Monday, September 27, 2010

Amelia Earhart's last stop

Amelia Earhart was the first aviatrix to fly solo across the Atlantic Ocean.
In 1936 she set forth on a 29,000 mile journey around the world.
Amidst the last 7,000 miles of her second attempt she broadcast her last radio transmission, stating:
"we are running on line"
then she disappeared into the abyss.

Many theories arose ranging from suicide to spy allegations.
All that may be put to rest as it seems her remains were found 300 miles southeast from her last know location.
It appeared Earhart and her navigator Fred Noonan had landed on the flat coral reef off the island of Nikumaroro.

180 radio communications were reported to have been transmitted by the duo in the week following the disappearance. Which would suggest they had survived the landing.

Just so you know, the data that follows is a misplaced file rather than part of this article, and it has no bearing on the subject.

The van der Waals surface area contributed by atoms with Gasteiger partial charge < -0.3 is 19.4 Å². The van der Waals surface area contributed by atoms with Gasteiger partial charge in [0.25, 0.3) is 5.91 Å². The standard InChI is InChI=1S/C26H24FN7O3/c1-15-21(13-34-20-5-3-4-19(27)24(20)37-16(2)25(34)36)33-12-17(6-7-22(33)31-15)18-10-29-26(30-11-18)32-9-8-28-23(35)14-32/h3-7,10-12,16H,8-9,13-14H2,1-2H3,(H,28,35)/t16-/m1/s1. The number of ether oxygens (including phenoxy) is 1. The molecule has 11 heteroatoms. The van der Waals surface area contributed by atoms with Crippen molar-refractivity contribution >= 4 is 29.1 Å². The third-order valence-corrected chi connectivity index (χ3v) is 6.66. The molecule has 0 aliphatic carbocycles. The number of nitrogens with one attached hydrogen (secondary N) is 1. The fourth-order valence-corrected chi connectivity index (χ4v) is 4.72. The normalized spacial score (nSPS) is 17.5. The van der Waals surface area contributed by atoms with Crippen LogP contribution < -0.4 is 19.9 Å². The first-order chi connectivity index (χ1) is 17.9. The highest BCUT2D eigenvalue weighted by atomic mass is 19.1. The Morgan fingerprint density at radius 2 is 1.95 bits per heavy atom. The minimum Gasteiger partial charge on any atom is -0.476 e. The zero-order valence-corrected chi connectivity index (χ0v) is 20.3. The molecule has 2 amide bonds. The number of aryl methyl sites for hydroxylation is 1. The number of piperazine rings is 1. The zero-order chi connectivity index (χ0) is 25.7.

The plane was believed to have been located on the island by satellite.
A partial skeleton was found on an area not likely to have been spotted in the event of an aerial search.
That skeleton found in 1940 has been lost to time but was defined as being consistent with females of European descent in the U.S. today & holding the same stature as Amelia.
The skeleton was partial due to the fact that the majority of the bones were likely to have been carried off by giant coconut crabs, which means it's likely some bones may still reside deep in the crabs burrows on the island.

Also present were:
-a woman's shoe
-2 pieces of glass believed to belong to a 1930's compact mirror
-20th-century makeup
-an empty bottle
-a sextant box with a serial number matching that of one known to be carried by Noonan.

A return exploration shall be conducted by the
The International Group for Historic Airplane Recovery (TIGHAR)
who originally made the voyage in 2007.
They hope to retrieve DNA which will prove once and for all that Amelia Earhart spent her last days on the island of Nikumaroro.

The last known footage of Amelia:

The Earhart Project

The latest expedition to the site (5/19/10 - 6/14/10)